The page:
If you have an ACS member number, please enter it here so we can link this account to your membership. (optional)

ACS values your privacy. By submitting your information, you are gaining access to C&EN and subscribing to our weekly newsletter. We use the information you provide to make your reading experience better, and we will never sell your data to third party members.



Quantum dots are superefficient at generating hydrogen

A new type of photoelectrochemical cell achieves better than 100% efficiency in a hydrogen-generating reaction for the first time

by Stephen K. Ritter
April 24, 2017 | A version of this story appeared in Volume 95, Issue 17

Getting a two-for-one deal is always appealing. That math is particularly beneficial for scientists when it comes to generating electrons from light in solar cells. Using the right materials, researchers can generate two or more electrons for every sufficiently energetic photon of light absorbed, which computes to greater than 100% quantum efficiency.

Building on this capability, Yong Yan of New Jersey Institute of Technology, Matthew C. Beard of the National Renewable Energy Laboratory, and coworkers have constructed a superefficient quantum-dot-based photoelectrochemical cell that produces hydrogen (Nat. Energy 2017, DOI: 10.1038/nenergy.2017.52).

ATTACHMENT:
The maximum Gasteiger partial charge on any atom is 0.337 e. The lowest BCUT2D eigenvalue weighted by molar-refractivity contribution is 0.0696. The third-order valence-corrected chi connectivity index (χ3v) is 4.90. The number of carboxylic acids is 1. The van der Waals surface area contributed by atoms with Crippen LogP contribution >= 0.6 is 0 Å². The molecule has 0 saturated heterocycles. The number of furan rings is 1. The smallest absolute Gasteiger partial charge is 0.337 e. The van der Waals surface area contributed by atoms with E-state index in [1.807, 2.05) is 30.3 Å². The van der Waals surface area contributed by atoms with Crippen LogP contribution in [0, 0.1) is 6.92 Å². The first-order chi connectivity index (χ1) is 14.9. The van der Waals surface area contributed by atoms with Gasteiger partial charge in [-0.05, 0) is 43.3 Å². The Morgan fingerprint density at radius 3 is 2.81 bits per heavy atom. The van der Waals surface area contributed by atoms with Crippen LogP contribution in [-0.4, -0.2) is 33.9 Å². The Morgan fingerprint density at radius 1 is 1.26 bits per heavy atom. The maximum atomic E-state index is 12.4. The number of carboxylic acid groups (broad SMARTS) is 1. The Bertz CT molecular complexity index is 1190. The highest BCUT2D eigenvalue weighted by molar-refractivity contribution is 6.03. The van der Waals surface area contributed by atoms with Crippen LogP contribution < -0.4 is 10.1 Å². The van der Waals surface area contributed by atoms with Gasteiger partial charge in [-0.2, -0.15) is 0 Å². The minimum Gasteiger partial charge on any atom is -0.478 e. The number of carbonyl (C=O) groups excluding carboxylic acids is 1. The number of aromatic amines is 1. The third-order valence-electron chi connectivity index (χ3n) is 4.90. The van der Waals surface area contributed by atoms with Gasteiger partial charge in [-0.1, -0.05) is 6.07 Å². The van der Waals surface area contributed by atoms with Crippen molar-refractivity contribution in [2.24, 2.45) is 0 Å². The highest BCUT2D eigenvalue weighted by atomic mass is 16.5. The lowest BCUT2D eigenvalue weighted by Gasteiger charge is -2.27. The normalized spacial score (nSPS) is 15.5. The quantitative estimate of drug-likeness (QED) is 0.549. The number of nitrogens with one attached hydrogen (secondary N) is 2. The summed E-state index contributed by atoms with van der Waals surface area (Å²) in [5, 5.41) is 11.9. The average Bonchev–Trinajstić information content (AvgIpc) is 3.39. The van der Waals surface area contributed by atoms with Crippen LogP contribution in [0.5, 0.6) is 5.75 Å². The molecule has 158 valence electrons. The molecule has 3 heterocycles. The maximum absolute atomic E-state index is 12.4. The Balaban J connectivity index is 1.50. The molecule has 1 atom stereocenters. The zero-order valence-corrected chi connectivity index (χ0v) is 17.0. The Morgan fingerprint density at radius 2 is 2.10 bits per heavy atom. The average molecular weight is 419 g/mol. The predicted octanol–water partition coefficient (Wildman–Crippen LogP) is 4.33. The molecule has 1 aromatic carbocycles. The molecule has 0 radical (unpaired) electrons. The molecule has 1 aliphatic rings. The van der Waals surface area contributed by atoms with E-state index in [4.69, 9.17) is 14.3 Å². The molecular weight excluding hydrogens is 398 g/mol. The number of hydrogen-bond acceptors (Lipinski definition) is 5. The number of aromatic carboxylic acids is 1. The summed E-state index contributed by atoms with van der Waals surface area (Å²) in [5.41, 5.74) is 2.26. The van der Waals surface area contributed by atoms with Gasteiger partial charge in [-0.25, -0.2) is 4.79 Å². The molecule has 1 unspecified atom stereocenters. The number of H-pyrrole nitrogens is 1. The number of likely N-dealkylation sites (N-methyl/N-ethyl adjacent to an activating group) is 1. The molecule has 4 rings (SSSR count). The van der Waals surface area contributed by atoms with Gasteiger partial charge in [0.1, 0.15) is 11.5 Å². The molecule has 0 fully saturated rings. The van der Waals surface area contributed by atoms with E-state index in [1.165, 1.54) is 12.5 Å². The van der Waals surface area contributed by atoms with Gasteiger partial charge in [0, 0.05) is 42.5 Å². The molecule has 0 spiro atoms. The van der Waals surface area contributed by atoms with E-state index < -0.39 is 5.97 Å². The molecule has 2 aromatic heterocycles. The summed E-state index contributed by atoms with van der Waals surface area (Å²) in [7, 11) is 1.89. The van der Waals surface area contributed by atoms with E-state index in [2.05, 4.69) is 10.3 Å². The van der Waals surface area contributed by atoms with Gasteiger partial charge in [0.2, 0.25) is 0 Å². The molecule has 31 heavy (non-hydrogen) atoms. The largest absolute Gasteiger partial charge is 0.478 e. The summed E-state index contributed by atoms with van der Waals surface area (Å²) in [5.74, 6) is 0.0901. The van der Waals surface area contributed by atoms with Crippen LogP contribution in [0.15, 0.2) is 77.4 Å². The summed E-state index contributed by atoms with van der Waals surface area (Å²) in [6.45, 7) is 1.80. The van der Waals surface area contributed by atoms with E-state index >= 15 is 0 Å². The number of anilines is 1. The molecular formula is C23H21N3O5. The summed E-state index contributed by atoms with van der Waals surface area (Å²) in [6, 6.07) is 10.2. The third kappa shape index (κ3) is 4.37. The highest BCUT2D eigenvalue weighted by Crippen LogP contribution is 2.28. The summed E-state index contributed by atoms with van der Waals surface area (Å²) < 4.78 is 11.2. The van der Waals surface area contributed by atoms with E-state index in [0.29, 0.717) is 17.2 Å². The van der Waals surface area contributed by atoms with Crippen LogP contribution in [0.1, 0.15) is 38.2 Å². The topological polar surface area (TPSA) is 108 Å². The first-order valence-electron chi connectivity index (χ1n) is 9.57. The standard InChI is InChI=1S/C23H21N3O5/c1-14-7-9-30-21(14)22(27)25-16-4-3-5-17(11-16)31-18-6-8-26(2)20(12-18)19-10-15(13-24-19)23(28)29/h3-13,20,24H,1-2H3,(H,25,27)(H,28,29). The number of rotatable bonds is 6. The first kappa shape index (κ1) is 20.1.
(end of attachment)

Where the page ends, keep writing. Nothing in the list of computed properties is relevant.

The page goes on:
“As far as we know, this is the first time that hydrogen has been produced photoelectrochemically under visible light with a quantum yield greater than 100%,” Yan says.

The new system relies on a process called multiple exciton generation, or MEG. During MEG, two or more electron-hole pairs, known as excitons, are created within quantum dots from the absorption of one high-energy photon. The team’s photoelectrochemical cell includes an anode constructed of a lead sulfide quantum dot layer deposited on a fluorine-doped tin oxide base. The cathode is a platinum mesh.

When light strikes the anode, electrons and holes are generated within the lead sulfide layer. The holes oxidize sulfide in a sodium sulfide solution in the anode compartment of the cell to form sulfur. Meanwhile, the electrons make their way to the platinum cathode in a phosphate-buffered solution in the other compartment, where hydrogen ions are reduced to H2. A salt bridge separating the compartments enables hydrogen ions and sodium ions to migrate from one side to the other. Pushing the efficency threshold over 100% with a photoelectrochemical cell provides new opportunities to capture excess photon energy to produce solar fuels such as H2, the researchers note.


This article has been sent to the following recipient:

Chemistry matters. Join us to get the news you need.